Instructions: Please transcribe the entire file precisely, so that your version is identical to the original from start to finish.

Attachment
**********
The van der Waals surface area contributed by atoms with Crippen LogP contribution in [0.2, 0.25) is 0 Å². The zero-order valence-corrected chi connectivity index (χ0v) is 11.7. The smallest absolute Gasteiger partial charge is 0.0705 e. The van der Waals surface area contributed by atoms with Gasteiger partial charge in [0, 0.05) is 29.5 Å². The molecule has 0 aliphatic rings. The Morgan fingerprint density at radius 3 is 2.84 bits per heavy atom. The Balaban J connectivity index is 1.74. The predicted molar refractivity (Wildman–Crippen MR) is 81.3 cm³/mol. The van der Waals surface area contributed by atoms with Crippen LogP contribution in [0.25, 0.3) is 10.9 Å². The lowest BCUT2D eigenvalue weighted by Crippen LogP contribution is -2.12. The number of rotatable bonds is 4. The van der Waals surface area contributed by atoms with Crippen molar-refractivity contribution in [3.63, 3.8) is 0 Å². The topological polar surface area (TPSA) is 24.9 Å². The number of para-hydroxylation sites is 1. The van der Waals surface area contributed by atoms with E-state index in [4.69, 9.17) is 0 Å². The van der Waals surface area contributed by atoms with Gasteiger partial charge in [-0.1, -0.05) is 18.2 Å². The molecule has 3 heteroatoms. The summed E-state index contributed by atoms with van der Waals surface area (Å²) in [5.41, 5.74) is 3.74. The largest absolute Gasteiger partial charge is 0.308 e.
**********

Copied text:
The van der Waals surface area contributed by atoms with Crippen LogP contribution in [0.2, 0.25) is 0 Å². The zero-order valence-corrected chi connectivity index (χ0v) is 11.7. The smallest absolute Gasteiger partial charge is 0.0705 e. The van der Waals surface area contributed by atoms with Gasteiger partial charge in [0, 0.05) is 29.5 Å². The molecule has 0 aliphatic rings. The Morgan fingerprint density at radius 3 is 2.84 bits per heavy atom. The Balaban J connectivity index is 1.74. The predicted molar refractivity (Wildman–Crippen MR) is 81.3 cm³/mol. The van der Waals surface area contributed by atoms with Crippen LogP contribution in [0.25, 0.3) is 10.9 Å². The lowest BCUT2D eigenvalue weighted by Crippen LogP contribution is -2.12. The number of rotatable bonds is 4. The van der Waals surface area contributed by atoms with Crippen molar-refractivity contribution in [3.63, 3.8) is 0 Å². The topological polar surface area (TPSA) is 24.9 Å². The number of para-hydroxylation sites is 1. The van der Waals surface area contributed by atoms with E-state index in [4.69, 9.17) is 0 Å². The van der Waals surface area contributed by atoms with Gasteiger partial charge in [-0.1, -0.05) is 18.2 Å². The molecule has 3 heteroatoms. The summed E-state index contributed by atoms with van der Waals surface area (Å²) in [5.41, 5.74) is 3.74. The largest absolute Gasteiger partial charge is 0.308 e.